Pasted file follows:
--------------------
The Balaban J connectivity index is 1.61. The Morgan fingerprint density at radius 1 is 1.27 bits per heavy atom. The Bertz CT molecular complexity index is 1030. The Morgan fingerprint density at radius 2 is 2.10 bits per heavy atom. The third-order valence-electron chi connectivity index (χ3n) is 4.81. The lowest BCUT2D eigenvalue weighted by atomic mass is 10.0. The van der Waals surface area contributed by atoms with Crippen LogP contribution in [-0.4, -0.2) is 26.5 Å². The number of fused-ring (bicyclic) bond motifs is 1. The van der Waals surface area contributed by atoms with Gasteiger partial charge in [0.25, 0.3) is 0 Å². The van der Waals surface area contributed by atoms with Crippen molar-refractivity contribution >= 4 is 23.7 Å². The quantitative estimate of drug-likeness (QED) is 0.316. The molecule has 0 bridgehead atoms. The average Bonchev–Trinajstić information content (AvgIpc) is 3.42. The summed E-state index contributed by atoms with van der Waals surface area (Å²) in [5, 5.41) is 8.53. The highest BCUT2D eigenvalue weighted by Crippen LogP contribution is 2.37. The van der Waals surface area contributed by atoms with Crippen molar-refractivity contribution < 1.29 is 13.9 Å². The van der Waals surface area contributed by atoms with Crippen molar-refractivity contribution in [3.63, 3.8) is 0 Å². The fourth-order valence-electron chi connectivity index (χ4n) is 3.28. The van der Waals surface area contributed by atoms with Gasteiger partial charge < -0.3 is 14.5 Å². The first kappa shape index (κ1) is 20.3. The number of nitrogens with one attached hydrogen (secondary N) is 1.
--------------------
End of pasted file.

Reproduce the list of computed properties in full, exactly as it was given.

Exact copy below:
The Balaban J connectivity index is 1.61. The Morgan fingerprint density at radius 1 is 1.27 bits per heavy atom. The Bertz CT molecular complexity index is 1030. The Morgan fingerprint density at radius 2 is 2.10 bits per heavy atom. The third-order valence-electron chi connectivity index (χ3n) is 4.81. The lowest BCUT2D eigenvalue weighted by atomic mass is 10.0. The van der Waals surface area contributed by atoms with Crippen LogP contribution in [-0.4, -0.2) is 26.5 Å². The number of fused-ring (bicyclic) bond motifs is 1. The van der Waals surface area contributed by atoms with Gasteiger partial charge in [0.25, 0.3) is 0 Å². The van der Waals surface area contributed by atoms with Crippen molar-refractivity contribution >= 4 is 23.7 Å². The quantitative estimate of drug-likeness (QED) is 0.316. The molecule has 0 bridgehead atoms. The average Bonchev–Trinajstić information content (AvgIpc) is 3.42. The summed E-state index contributed by atoms with van der Waals surface area (Å²) in [5, 5.41) is 8.53. The highest BCUT2D eigenvalue weighted by Crippen LogP contribution is 2.37. The van der Waals surface area contributed by atoms with Crippen molar-refractivity contribution < 1.29 is 13.9 Å². The van der Waals surface area contributed by atoms with Crippen molar-refractivity contribution in [3.63, 3.8) is 0 Å². The fourth-order valence-electron chi connectivity index (χ4n) is 3.28. The van der Waals surface area contributed by atoms with Gasteiger partial charge < -0.3 is 14.5 Å². The first kappa shape index (κ1) is 20.3. The number of nitrogens with one attached hydrogen (secondary N) is 1.